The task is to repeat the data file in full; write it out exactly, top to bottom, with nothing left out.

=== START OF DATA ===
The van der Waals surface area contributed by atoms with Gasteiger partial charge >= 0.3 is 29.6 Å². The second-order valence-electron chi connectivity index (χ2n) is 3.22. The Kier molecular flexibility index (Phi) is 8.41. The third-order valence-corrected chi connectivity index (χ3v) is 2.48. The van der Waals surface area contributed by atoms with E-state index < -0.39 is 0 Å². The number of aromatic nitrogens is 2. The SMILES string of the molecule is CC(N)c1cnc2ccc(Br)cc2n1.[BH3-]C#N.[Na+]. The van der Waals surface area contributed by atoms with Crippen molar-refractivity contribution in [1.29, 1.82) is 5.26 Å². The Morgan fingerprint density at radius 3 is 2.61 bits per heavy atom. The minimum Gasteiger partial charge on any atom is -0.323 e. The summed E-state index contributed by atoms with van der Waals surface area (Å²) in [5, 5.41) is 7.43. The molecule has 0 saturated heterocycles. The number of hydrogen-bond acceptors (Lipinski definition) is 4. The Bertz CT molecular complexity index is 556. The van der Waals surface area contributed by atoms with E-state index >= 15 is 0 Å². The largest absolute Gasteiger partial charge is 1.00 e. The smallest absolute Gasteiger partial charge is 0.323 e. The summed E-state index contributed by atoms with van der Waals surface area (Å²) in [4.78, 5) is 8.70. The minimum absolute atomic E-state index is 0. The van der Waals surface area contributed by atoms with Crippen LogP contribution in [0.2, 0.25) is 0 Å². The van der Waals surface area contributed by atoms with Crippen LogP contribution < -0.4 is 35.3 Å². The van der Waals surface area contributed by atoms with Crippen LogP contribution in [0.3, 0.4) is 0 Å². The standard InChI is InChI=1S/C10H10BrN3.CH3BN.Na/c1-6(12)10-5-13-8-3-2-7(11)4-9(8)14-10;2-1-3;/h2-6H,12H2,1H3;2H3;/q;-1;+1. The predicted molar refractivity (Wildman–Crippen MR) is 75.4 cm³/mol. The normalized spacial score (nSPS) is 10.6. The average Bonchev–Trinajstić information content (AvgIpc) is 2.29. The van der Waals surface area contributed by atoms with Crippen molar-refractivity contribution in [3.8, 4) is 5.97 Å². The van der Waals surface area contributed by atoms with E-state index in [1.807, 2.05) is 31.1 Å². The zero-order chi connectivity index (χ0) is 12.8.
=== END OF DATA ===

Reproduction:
The van der Waals surface area contributed by atoms with Gasteiger partial charge >= 0.3 is 29.6 Å². The second-order valence-electron chi connectivity index (χ2n) is 3.22. The Kier molecular flexibility index (Phi) is 8.41. The third-order valence-corrected chi connectivity index (χ3v) is 2.48. The van der Waals surface area contributed by atoms with E-state index < -0.39 is 0 Å². The number of aromatic nitrogens is 2. The SMILES string of the molecule is CC(N)c1cnc2ccc(Br)cc2n1.[BH3-]C#N.[Na+]. The van der Waals surface area contributed by atoms with Crippen molar-refractivity contribution in [1.29, 1.82) is 5.26 Å². The Morgan fingerprint density at radius 3 is 2.61 bits per heavy atom. The minimum Gasteiger partial charge on any atom is -0.323 e. The summed E-state index contributed by atoms with van der Waals surface area (Å²) in [5, 5.41) is 7.43. The molecule has 0 saturated heterocycles. The number of hydrogen-bond acceptors (Lipinski definition) is 4. The Bertz CT molecular complexity index is 556. The van der Waals surface area contributed by atoms with E-state index >= 15 is 0 Å². The largest absolute Gasteiger partial charge is 1.00 e. The smallest absolute Gasteiger partial charge is 0.323 e. The summed E-state index contributed by atoms with van der Waals surface area (Å²) in [4.78, 5) is 8.70. The minimum absolute atomic E-state index is 0. The van der Waals surface area contributed by atoms with Crippen LogP contribution in [0.2, 0.25) is 0 Å². The van der Waals surface area contributed by atoms with Crippen LogP contribution < -0.4 is 35.3 Å². The van der Waals surface area contributed by atoms with Crippen LogP contribution in [0.3, 0.4) is 0 Å². The standard InChI is InChI=1S/C10H10BrN3.CH3BN.Na/c1-6(12)10-5-13-8-3-2-7(11)4-9(8)14-10;2-1-3;/h2-6H,12H2,1H3;2H3;/q;-1;+1. The predicted molar refractivity (Wildman–Crippen MR) is 75.4 cm³/mol. The normalized spacial score (nSPS) is 10.6. The average Bonchev–Trinajstić information content (AvgIpc) is 2.29. The van der Waals surface area contributed by atoms with Crippen molar-refractivity contribution in [3.8, 4) is 5.97 Å². The van der Waals surface area contributed by atoms with E-state index in [1.807, 2.05) is 31.1 Å². The zero-order chi connectivity index (χ0) is 12.8.